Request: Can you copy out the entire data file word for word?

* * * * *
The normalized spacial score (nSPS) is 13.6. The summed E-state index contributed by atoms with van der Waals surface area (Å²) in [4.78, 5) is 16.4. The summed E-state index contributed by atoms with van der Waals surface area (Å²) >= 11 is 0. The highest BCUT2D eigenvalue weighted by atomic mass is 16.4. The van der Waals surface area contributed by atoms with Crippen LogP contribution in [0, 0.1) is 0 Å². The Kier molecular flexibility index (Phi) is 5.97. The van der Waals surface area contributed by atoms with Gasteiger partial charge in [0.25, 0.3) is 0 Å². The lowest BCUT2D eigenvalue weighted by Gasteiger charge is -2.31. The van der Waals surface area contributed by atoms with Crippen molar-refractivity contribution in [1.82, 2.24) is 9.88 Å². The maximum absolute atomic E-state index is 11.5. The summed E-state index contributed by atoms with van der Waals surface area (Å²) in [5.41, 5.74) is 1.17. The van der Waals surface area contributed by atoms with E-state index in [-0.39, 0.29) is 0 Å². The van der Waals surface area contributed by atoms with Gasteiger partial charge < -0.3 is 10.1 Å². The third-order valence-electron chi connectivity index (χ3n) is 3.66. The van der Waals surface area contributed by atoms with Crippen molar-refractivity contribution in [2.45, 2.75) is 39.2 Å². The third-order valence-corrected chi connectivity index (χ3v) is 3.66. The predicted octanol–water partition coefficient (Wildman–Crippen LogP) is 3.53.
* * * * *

The normalized spacial score (nSPS) is 13.6. The summed E-state index contributed by atoms with van der Waals surface area (Å²) in [4.78, 5) is 16.4. The summed E-state index contributed by atoms with van der Waals surface area (Å²) >= 11 is 0. The highest BCUT2D eigenvalue weighted by atomic mass is 16.4. The van der Waals surface area contributed by atoms with Crippen LogP contribution in [0, 0.1) is 0 Å². The Kier molecular flexibility index (Phi) is 5.97. The van der Waals surface area contributed by atoms with Gasteiger partial charge in [0.25, 0.3) is 0 Å². The lowest BCUT2D eigenvalue weighted by Gasteiger charge is -2.31. The van der Waals surface area contributed by atoms with Crippen molar-refractivity contribution in [1.82, 2.24) is 9.88 Å². The maximum absolute atomic E-state index is 11.5. The summed E-state index contributed by atoms with van der Waals surface area (Å²) in [5.41, 5.74) is 1.17. The van der Waals surface area contributed by atoms with E-state index in [-0.39, 0.29) is 0 Å². The van der Waals surface area contributed by atoms with Gasteiger partial charge < -0.3 is 10.1 Å². The third-order valence-electron chi connectivity index (χ3n) is 3.66. The van der Waals surface area contributed by atoms with Crippen molar-refractivity contribution in [2.45, 2.75) is 39.2 Å². The third-order valence-corrected chi connectivity index (χ3v) is 3.66. The predicted octanol–water partition coefficient (Wildman–Crippen LogP) is 3.53.